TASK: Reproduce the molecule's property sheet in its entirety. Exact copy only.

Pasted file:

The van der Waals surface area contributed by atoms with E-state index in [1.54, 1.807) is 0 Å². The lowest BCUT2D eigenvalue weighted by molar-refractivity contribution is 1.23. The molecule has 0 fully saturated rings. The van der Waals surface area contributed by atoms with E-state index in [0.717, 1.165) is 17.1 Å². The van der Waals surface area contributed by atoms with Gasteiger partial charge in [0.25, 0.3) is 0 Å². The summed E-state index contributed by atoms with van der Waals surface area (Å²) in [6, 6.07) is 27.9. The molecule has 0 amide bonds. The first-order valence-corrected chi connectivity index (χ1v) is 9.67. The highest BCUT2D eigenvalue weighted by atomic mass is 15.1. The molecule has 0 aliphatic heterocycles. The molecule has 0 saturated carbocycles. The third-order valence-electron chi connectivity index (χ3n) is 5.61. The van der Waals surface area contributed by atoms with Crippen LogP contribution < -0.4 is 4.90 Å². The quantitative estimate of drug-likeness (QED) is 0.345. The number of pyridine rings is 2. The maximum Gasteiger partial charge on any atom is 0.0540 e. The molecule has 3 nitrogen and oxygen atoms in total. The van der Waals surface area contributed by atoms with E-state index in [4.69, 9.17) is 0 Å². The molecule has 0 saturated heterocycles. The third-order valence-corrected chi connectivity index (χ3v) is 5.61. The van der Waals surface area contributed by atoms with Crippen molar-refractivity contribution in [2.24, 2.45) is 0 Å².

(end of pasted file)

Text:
The van der Waals surface area contributed by atoms with E-state index in [1.54, 1.807) is 0 Å². The lowest BCUT2D eigenvalue weighted by molar-refractivity contribution is 1.23. The molecule has 0 fully saturated rings. The van der Waals surface area contributed by atoms with E-state index in [0.717, 1.165) is 17.1 Å². The van der Waals surface area contributed by atoms with Gasteiger partial charge in [0.25, 0.3) is 0 Å². The summed E-state index contributed by atoms with van der Waals surface area (Å²) in [6, 6.07) is 27.9. The molecule has 0 amide bonds. The first-order valence-corrected chi connectivity index (χ1v) is 9.67. The highest BCUT2D eigenvalue weighted by atomic mass is 15.1. The molecule has 0 aliphatic heterocycles. The molecule has 0 saturated carbocycles. The third-order valence-electron chi connectivity index (χ3n) is 5.61. The van der Waals surface area contributed by atoms with Crippen LogP contribution < -0.4 is 4.90 Å². The quantitative estimate of drug-likeness (QED) is 0.345. The number of pyridine rings is 2. The maximum Gasteiger partial charge on any atom is 0.0540 e. The molecule has 3 nitrogen and oxygen atoms in total. The van der Waals surface area contributed by atoms with E-state index in [4.69, 9.17) is 0 Å². The molecule has 0 saturated heterocycles. The third-order valence-corrected chi connectivity index (χ3v) is 5.61. The van der Waals surface area contributed by atoms with Crippen molar-refractivity contribution in [2.24, 2.45) is 0 Å².